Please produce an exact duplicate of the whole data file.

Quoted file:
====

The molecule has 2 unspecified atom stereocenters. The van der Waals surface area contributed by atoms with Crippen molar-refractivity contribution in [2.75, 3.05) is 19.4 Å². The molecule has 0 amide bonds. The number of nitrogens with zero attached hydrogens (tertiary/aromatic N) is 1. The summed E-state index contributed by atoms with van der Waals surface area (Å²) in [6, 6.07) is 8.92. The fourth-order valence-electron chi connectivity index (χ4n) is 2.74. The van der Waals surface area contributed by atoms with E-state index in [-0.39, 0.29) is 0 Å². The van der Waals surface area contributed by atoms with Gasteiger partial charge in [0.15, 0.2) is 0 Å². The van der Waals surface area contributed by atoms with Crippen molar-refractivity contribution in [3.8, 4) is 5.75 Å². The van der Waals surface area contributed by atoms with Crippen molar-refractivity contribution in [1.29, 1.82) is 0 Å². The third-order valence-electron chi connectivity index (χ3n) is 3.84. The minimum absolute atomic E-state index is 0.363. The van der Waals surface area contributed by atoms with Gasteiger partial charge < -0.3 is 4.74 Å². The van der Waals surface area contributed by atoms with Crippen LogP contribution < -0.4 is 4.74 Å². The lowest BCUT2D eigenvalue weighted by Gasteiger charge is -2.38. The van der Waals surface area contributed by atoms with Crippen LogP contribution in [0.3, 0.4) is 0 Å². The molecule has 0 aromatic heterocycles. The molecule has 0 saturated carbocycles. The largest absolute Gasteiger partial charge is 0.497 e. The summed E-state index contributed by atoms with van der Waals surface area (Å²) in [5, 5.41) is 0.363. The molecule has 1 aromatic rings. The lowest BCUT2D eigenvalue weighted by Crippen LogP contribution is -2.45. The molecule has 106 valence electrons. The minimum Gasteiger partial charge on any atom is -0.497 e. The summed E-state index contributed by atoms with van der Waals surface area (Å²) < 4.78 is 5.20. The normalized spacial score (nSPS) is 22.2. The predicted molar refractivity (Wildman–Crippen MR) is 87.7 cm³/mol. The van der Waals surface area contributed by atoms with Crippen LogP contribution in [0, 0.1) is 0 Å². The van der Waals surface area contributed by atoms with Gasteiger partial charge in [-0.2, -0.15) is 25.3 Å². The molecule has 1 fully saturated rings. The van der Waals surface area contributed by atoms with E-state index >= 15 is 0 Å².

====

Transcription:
The molecule has 2 unspecified atom stereocenters. The van der Waals surface area contributed by atoms with Crippen molar-refractivity contribution in [2.75, 3.05) is 19.4 Å². The molecule has 0 amide bonds. The number of nitrogens with zero attached hydrogens (tertiary/aromatic N) is 1. The summed E-state index contributed by atoms with van der Waals surface area (Å²) in [6, 6.07) is 8.92. The fourth-order valence-electron chi connectivity index (χ4n) is 2.74. The van der Waals surface area contributed by atoms with E-state index in [-0.39, 0.29) is 0 Å². The van der Waals surface area contributed by atoms with Gasteiger partial charge in [0.15, 0.2) is 0 Å². The van der Waals surface area contributed by atoms with Crippen molar-refractivity contribution in [3.8, 4) is 5.75 Å². The van der Waals surface area contributed by atoms with Crippen molar-refractivity contribution in [1.29, 1.82) is 0 Å². The third-order valence-electron chi connectivity index (χ3n) is 3.84. The minimum absolute atomic E-state index is 0.363. The van der Waals surface area contributed by atoms with Gasteiger partial charge < -0.3 is 4.74 Å². The van der Waals surface area contributed by atoms with Crippen LogP contribution < -0.4 is 4.74 Å². The lowest BCUT2D eigenvalue weighted by Gasteiger charge is -2.38. The van der Waals surface area contributed by atoms with Crippen LogP contribution in [0.3, 0.4) is 0 Å². The molecule has 0 aromatic heterocycles. The molecule has 0 saturated carbocycles. The largest absolute Gasteiger partial charge is 0.497 e. The summed E-state index contributed by atoms with van der Waals surface area (Å²) in [5, 5.41) is 0.363. The molecule has 1 aromatic rings. The lowest BCUT2D eigenvalue weighted by Crippen LogP contribution is -2.45. The molecule has 106 valence electrons. The minimum Gasteiger partial charge on any atom is -0.497 e. The summed E-state index contributed by atoms with van der Waals surface area (Å²) < 4.78 is 5.20. The normalized spacial score (nSPS) is 22.2. The predicted molar refractivity (Wildman–Crippen MR) is 87.7 cm³/mol. The van der Waals surface area contributed by atoms with Crippen LogP contribution in [0, 0.1) is 0 Å². The van der Waals surface area contributed by atoms with Gasteiger partial charge in [-0.2, -0.15) is 25.3 Å². The molecule has 1 fully saturated rings. The van der Waals surface area contributed by atoms with E-state index >= 15 is 0 Å².